• To contact the MediaGuardian news desk email editor@mediaguardian.co.uk or phone 020 3353 3857. For all other inquiries please call the main Guardian switchboard on 020 3353 2000. If you are writing a comment for publication, please mark clearly "for publication".

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    Journalists on the Financial Times have voted by three to one to take strike action over their 2012 pay claim.

    The management had offered a rise of 2%, while retaining a third of the money set aside for this year's increase, to use as merit pay or for staff retention at the managing editor's discretion.

    The strike call by members of the National Union of Journalists came as the FT announced a 27% profit increase at the group.

    It also followed the revelation that the group's chief executive, John Ridding, was paid £928,000 in 2010.

    According to the NUJ, figures obtained from Companies House showed that his remuneration increased by 95% in the four years to 2010.

    During the same period, staff were asked to accept redundancies and a one-year pay freeze.

    Steve Bird, NUJ father of the chapel at the FT group, welcomed the ballot result as a big boost to the chapel's campaign for fair pay.

    He said: "Voting to strike is a very big step to take, especially for committed journalists. The size of the majority is a sign of the anger at management's intransigence and the unfairness of the pay deal."

    Michelle Stanistreet, the NUJ's general secretary, said: "The FT is making a good profit and in its end-of-year report, the group is claiming that it has achieved the highest circulation in the paper's history.

    "So why is it offering its journalists, who must take credit for this success, an insult of a pay deal?"

    According to figures released by Pearson, the FT's parent company, the operating profit at the FT group grew by 27% to £76m in 2011 and turnover was up 6% at £427m.

    The growth was driven by an increase in the FT's digital subscriptions of 29% to 267,000 and registered users up 33% to more than 4m.

    Source: NUJ


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    Updated 1pm: I reported yesterday that the National Union of Journalists' members at the Financial Times have voted to strike.

    In its press release, the NUJ stated that the FT had offered a rise of 2%. But the FT management say the proposed salary increase is 3.5% in which editorial staff will receive between 2-2.5% with a further 1% for merit, plus a bonus.

    The FT issued a statement saying it views the vote for industrial action and the risk of disruption as "unwarranted and unreasonable."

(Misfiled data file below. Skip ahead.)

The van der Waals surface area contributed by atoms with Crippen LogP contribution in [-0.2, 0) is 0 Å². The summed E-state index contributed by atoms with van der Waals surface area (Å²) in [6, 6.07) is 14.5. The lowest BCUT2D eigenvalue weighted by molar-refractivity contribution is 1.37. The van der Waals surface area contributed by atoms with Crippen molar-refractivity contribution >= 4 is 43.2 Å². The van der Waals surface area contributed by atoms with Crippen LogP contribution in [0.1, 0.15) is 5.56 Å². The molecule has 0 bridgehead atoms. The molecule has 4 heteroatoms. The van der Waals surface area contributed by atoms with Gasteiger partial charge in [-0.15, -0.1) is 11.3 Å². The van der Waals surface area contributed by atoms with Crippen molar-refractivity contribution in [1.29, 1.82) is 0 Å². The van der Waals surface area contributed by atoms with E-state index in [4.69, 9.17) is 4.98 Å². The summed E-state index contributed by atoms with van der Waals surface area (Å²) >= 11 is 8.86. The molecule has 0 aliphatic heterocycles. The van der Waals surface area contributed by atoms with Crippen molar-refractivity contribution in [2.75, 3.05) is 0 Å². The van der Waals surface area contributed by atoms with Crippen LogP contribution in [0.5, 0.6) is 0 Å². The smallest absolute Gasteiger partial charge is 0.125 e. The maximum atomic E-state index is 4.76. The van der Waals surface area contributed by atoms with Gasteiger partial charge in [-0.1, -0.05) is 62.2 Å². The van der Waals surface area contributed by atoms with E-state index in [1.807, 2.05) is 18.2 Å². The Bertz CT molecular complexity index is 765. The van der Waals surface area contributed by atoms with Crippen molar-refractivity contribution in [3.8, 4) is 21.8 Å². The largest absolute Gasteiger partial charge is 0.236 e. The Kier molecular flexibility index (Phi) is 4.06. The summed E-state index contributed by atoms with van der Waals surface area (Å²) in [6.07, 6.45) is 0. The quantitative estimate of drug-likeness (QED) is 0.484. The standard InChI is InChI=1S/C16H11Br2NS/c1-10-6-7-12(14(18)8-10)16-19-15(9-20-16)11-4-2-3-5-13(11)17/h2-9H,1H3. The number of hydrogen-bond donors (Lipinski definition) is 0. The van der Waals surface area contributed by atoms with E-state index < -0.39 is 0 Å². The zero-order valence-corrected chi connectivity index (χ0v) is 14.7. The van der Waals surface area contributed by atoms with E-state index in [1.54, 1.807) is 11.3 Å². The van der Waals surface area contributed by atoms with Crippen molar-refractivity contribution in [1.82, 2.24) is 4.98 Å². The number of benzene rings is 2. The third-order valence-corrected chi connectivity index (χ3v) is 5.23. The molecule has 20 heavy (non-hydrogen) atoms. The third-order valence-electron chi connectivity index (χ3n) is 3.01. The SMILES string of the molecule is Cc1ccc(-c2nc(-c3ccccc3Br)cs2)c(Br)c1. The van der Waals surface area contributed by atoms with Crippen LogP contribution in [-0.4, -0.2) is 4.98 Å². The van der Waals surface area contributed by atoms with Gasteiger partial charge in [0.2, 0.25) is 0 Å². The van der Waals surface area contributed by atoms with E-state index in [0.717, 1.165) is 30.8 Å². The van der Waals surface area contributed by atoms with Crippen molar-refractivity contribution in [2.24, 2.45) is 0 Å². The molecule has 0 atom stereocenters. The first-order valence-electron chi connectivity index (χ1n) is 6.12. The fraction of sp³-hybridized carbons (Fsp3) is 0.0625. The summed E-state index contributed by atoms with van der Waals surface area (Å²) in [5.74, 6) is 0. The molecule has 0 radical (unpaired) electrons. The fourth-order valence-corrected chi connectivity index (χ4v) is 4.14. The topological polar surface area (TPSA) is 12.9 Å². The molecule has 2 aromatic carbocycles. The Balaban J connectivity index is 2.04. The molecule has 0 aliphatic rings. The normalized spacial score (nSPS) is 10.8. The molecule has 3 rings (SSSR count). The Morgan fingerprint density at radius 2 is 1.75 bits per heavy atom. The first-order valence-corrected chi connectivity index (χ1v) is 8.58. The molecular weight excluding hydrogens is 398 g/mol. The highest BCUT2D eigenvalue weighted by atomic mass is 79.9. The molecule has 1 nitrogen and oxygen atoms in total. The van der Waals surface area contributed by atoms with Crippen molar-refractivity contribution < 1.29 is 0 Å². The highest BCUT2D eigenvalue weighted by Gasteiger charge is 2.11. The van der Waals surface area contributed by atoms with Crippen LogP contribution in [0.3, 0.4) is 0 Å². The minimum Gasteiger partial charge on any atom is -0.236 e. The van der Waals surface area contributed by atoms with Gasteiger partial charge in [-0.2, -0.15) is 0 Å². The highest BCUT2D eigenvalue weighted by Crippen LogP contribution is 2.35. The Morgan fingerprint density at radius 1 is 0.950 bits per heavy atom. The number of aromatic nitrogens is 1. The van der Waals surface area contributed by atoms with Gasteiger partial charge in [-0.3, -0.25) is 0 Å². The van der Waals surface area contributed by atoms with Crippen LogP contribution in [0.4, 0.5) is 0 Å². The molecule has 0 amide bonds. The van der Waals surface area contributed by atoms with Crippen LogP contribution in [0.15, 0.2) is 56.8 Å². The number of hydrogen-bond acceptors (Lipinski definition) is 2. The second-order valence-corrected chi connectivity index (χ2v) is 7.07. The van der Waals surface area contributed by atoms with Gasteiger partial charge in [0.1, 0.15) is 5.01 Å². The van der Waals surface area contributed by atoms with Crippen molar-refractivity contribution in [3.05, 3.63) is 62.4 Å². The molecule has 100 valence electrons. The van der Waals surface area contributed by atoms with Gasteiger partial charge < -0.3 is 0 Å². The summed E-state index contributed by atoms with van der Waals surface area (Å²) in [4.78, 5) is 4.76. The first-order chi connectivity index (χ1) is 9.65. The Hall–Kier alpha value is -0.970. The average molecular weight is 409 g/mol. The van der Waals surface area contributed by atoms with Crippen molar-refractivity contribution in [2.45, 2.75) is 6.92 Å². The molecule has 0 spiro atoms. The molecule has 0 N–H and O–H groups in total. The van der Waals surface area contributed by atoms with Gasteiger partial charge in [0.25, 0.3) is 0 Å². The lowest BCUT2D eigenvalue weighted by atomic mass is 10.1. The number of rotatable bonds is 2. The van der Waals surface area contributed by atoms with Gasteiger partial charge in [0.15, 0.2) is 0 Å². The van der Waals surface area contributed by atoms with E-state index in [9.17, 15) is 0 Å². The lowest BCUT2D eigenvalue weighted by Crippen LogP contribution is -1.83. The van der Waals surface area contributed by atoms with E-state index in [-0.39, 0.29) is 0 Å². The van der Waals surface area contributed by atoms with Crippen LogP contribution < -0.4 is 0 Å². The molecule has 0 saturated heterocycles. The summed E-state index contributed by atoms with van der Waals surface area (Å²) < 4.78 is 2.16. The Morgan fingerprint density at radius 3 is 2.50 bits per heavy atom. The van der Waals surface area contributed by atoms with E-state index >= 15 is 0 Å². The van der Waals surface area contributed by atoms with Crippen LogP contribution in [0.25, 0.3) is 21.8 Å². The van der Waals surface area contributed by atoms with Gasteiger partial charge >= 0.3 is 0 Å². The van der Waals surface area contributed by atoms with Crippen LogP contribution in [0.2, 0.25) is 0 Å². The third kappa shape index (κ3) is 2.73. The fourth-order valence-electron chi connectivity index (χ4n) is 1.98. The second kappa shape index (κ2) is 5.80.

It points out that the FT "has continued to invest in its editorial operations because we strongly believe that quality journalism is at the heart of our global success."

    It says the pay offer "compares favourably with the rest of the industry" and adds: "We have avoided any compulsory redundancies at a time when news organisations around the world are facing exceptional challenges."

    FT management also points out that it has "strong contingency plans in place to ensure business as usual at the FT and there will be no adverse effect on the quality of our coverage."

    The FT is ultimately owned by Pearson, which yesterday reported a 72% rise in profits. During a conference call with the company's chief executive, Marjorie Scardino, she was asked about the dispute.

    She replied: "A 3.5% pay rise and no compulsory redundancies - I don't really know what else we can do. We have been pretty good about it.

    "I do understand the angst [but] if you are going to work on a newspaper this is a pretty good one. There is nothing more we can do besides what we've offered".

    1pm update: The NUJ chapel disputes the management's presentation of the offer as 3.5%. A spokesman said that "the vast majority of staff have been offered 2%" and only "a handful" will get 2.5%.

    The other 1%, says the chapel, is not part of the pay settlement because it is being placed in a separate pot to be paid out for merit or "staff retention" at the managing editor's discretion.

    The spokesman said: "Management's attempt to portray this as a 3.5% pay offer is misleading."

    The chapel's father, Steve Bird, has pointed to the disputed figures in an open letter to Marjorie Scardino. It concludes:

    "We appreciate your concern at the strike threat. In reply to your question about what else to do, it would be best to start by persuading our managers to give us the offer you have outlined in the press.

    "FT journalists are extremely unhappy that we have been forced to take this stand in the face of management's refusal to enter real negotiations, your intervention could be timely and help avoid a confrontation that would be extremely damaging to the FT brand and to relations in the newsroom."


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    The industrial situation at the Financial Times is now looking quite serious.

    Journalists who have voted to strike over a pay offer - the details of which are disputed - have called on Marjorie Scardino to intervene.

    As chief executive of Pearson, the FT's ultimate owner, the National Union of Journalists' members believe she has the final say.

    However, I'm uncertain whether she would be prepared to step in and, by implication, overrule the FT Group's management.

    I know she has a high regard for the FT, for its journalists, for journalism and for newspapers, but it's still a big ask for her to get so intimately involved in such a dispute.